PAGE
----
How Community Managers Keep Us Connected
There’s no question that 2020 has been a year for the books.
Humans have always craved connection; we’re social beings! During a time when the majority of in-person connections aren’t recommended, our need for digital communities is even greater. We might be a bit biased, but we’re lucky to have specialists like community managers trained to provide guidance and support, facilitate conversations, and create a sense of inclusion and stability when we need it most.
Good news — online communities are everywhere. They’re on social media, in forums, behind paywalls, on blogs, even hosted by brands and organizations. While an online community could theoretically exist without the presence of a community manager, the overall health and wellness of the group is put at risk without their oversight, especially during a tumultuous or difficult time. What is it that community managers provide that make them so essential? Let’s explore the benefits they offer members.
At their core, communities help people connect with others that share similar interests or values. Their purpose is to provide a central meeting point for folks to discuss, learn, and share their knowledge or interest around a particular issue. Struggling with homeschooling? There’s a community for that. Attempting to learn guitar? There’s a community for that. No matter what the community’s focus is, community managers get to be the facilitators of that connection and conversation.
There are many tactical examples of how community managers can provide the basis for connection, but the key takeaway is that communities need leaders to lay the foundation for that connection. They may set up rules and guidelines to adhere to, establish badges based on participation, or set up topic areas specific to more granular discussions. Community managers are trained specifically to foster and grow communities, and that’s a skill we need now more than ever.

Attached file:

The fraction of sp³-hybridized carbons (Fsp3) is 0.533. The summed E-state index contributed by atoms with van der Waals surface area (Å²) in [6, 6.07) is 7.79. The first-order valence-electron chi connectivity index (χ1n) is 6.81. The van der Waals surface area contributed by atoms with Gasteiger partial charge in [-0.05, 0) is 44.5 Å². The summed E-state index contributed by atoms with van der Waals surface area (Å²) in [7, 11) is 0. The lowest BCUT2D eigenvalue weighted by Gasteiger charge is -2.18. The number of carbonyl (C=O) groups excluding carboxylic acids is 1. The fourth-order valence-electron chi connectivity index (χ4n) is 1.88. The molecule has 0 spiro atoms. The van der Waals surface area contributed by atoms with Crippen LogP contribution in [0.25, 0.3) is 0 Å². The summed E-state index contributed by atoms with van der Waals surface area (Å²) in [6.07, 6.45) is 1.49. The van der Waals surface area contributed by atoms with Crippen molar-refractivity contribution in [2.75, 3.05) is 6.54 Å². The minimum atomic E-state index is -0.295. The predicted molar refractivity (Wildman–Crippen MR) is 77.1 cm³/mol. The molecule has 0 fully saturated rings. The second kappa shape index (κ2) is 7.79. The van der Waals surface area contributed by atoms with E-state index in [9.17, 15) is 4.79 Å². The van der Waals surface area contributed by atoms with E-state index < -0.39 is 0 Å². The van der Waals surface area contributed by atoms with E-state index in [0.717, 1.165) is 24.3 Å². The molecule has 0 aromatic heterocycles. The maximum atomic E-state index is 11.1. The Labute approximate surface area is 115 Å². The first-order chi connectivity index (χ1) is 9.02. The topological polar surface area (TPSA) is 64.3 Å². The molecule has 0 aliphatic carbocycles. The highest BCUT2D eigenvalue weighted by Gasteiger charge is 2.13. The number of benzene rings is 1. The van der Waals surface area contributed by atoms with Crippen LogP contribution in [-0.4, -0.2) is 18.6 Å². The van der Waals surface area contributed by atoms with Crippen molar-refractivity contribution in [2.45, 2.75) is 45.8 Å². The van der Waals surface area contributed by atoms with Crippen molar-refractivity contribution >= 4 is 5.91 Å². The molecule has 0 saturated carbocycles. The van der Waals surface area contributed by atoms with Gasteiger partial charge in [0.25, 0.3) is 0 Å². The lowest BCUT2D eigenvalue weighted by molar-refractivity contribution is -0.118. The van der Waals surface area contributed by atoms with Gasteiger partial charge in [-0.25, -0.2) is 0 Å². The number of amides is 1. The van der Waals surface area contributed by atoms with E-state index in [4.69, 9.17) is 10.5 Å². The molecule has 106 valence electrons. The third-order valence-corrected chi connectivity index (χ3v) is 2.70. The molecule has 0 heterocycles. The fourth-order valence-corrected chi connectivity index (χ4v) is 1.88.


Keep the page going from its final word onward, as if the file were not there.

Create Healthy Collaboration and Lead By Example
Online communities function similarly to real-life interactions. There are avid participants, wallflowers, and, unfortunately, the occasional troll. It’s the important job of the community manager to show up, lead by example, and encourage participants to behave cordially, rationally, and free of toxicity. This is particularly true during a time when folks are craving more authentic and genuine connections. Community managers can offer inclusion and empathy, which is vital when connection is so limited.
Additionally, participants who are new to online communities, especially those who are venturing online due to global circumstances, might not understand proper internet etiquette or behavior. Community managers have the unique opportunity to set expectations not only through the community’s guidelines, but through their own behavior as well.
Facilitate Conversation & Activity
Many people join communities simply to observe, but many others join in the hopes of having thoughtful, intentional conversations with other enthusiasts. Most communities need assistance developing a thriving existence. Community managers can help facilitate and encourage these conversations through a variety of methods. They might pose discussion topics, create specific topic threads, run contests to encourage participation, and keep things fresh and exciting.
Whatever avenue they choose, community managers often spark the initial connection between community members, which can lead to lively discussions, camaraderie, or even innovation. And this is precisely what people are looking for when they join communities — even more so during a time when real-world meetings are somewhat restricted.
There are bound to be moments of tension in any community or group — it’s the nature of bringing humans together. But specialists like community managers are trained to moderate, de-escalate, or even remove problematic members when uncomfortable situations arise. While this function of community management is not anyone’s favorite part of the job, it’s a valuable and important aspect to maintaining a healthy, viable community.
Expert community managers do this by monitoring conversations, keeping an eye on member dynamics, and reminding problematic users of the community rules and guidelines on a regular basis. At the end of the day, people want to feel welcomed and supported by their community, and it’s the job of community managers to make sure everyone is getting that without added tension or negativity.
Community managers have traditionally added significant value to their organizations and groups, but their role is all the more beneficial in uncertain times. They know how to make people feel supported, build and facilitate conversations, and provide a sense of community and connectivity — which is so deeply needed right now.This entry was posted in Community. Bookmark the permalink.
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